An abandoned Scottish mansion with a long history of beheadings, hauntings and occult-inspired incidents is getting ready to open its doors to the public.
Boleskine House, on the banks of Loch Ness, was previously owned by Led Zeppelin guitarist Jimmy Page and occultist Aleister Crowley.
The foundation in charge of renovating the building is now offering guided tours to visitors.
First-built around 1760 by a member of the Fraser clan, local legend says Boleskine House replaced a church that burnt down while a congregation was inside, killing them all.
It’s also said that a local wizard would sometimes raise the dead who’d been buried in the nearby Clan Fraser Cemetery.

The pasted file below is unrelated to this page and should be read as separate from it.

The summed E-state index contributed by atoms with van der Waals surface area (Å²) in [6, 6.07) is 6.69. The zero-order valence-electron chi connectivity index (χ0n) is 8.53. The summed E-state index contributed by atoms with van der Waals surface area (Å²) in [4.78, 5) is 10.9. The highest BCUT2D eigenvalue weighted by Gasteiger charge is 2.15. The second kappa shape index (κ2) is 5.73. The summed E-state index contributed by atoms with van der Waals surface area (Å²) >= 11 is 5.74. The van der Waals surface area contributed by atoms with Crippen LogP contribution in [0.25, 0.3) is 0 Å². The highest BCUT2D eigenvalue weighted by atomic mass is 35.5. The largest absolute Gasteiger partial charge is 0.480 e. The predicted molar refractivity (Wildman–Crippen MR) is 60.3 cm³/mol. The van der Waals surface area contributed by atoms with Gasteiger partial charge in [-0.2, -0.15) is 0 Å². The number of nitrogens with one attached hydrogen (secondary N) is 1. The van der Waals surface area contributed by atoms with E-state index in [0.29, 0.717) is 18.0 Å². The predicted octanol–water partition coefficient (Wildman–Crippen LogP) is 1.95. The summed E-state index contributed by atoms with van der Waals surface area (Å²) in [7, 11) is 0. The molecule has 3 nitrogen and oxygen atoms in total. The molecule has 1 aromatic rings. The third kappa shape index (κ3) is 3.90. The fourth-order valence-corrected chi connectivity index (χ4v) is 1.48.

The house was bought by Crowley in 1899. He used the manor for multiple rituals, including the infamously lengthy and intense Abramelin ritual.
As legend has it, Crowley completed the early part of the ritual that involved summoning the 12 dukes and kings of Hell – but was then called to Paris before dispelling the demons, leaving the house haunted and invoking a number of unpleasant happenings.
It was then purchased by Page in 1971, five years after a previous owner shot himself in what had been Crowley’s bedroom.
“The bad vibes were already there,” Page told Rolling Stone magazine in 1975. “A man was beheaded there and sometimes you can hear his head rolling down…Of course, after Crowley there have been suicides, people carted off to mental hospitals.”
Page sold the house in 1992, before it burnt down in 2015, and again in 2019.
The Boleskine House Foundation then took ownership and began renovations on the property, with the roof and windows recently completed.